Will They Or Won’t They Make the Deadline for NAFTA?

The deadline set by the American’s for NAFTA is midnight tonight. All eyes are trained on negotiations in this 11th hour.

It is the American’s self-imposed deadline that is looming. At midnight tonight, time will be up to negotiate the North American Free Trade Agreement (NAFTA). While this may, on the surface, seem like something that has nothing to do with the copyright debate, what goes down here tonight could also have implications for the copyright debate as a whole.

On the lead up to the deadline, things are looking grim for those hoping that the deadline will be met. Negotiators, observers, and major media outlets alike are admitting that things aren’t exactly looking good.

In the weeks leading up to the deadline, the messaging is that things are going well. As the deadline grew closer, however, the messaging from negotiators is that negotiations are intense. Obviously, for those hoping for an agreement anyway, the change in tone is worrying in and of itself. In the final days leading up to the deadline, some began expressing doubts that a deadline could be met because Canada and the US are reportedly remaining far apart on certain issues.

While the media has largely remained focused on the dairy and automotive sectors, the agreement touches on more than just those sectors. One of those sectors is copyright. Indeed, US president Donald Trump effectively shut out digital rights advocates while rolling up a list of demands from the likes of the Recording Industry Association of America (RIAA) and Motion Picture Association of America (MPAA) and making demands in the NAFTA agreement accordingly. As a result, Trump demanded that a digital rights crackdown be in the agreement.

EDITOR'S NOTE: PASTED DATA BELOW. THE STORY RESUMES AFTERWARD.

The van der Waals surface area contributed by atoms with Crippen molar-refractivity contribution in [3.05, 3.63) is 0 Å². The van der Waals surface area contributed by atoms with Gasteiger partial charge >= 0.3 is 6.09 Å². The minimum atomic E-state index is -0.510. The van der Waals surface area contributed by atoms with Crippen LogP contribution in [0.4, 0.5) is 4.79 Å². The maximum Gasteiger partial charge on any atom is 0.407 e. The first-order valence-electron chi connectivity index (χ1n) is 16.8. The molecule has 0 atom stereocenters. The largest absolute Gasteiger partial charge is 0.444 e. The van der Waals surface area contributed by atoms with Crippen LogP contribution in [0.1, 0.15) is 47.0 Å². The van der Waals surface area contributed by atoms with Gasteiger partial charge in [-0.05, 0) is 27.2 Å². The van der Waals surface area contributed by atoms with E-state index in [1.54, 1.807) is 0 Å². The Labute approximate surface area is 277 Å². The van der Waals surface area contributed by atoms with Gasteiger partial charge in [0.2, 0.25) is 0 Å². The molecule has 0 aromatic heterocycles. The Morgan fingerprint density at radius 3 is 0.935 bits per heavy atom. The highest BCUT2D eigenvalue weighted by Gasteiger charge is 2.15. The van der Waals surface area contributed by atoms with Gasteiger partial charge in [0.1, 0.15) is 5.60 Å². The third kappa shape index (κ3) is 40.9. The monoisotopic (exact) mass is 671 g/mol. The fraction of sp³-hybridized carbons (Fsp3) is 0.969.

Of course, that was towards the beginning of the negotiations. It is unclear where negotiations stand on the copyright front now. All there is at this point is speculation.

So, there is a lot to look towards after the deadline. Not only is there a question of whether or not Canadian and US negotiators can make the deadline, but also what the fallout is after. We will, of course, find out a whole lot more once the US/Mexico side of the agreement is released. The text is supposed to be publicly released following the deadline, so the text of the agreement will certainly prove enlightening as to where things stand on pretty much everything including copyright.

From there, there is the question of political fallout should there be no agreement. Is there a possibility of continued negotiations? If there isn’t, what will happen in the US Congress when the Trump team comes back from the negotiating table empty handed? If congress rejects this proposition, will this be the end of the road for negotiations? If so, will the original NAFTA agreement simply stay in place and all this drama simply becomes little more than political theatre?

At the moment, there are still a lot of things up in the air. One thing is for sure, though: something is going to give at midnight tonight and some of these questions may start getting answered.

Drew Wilson on Twitter: @icecube85 and Google+.

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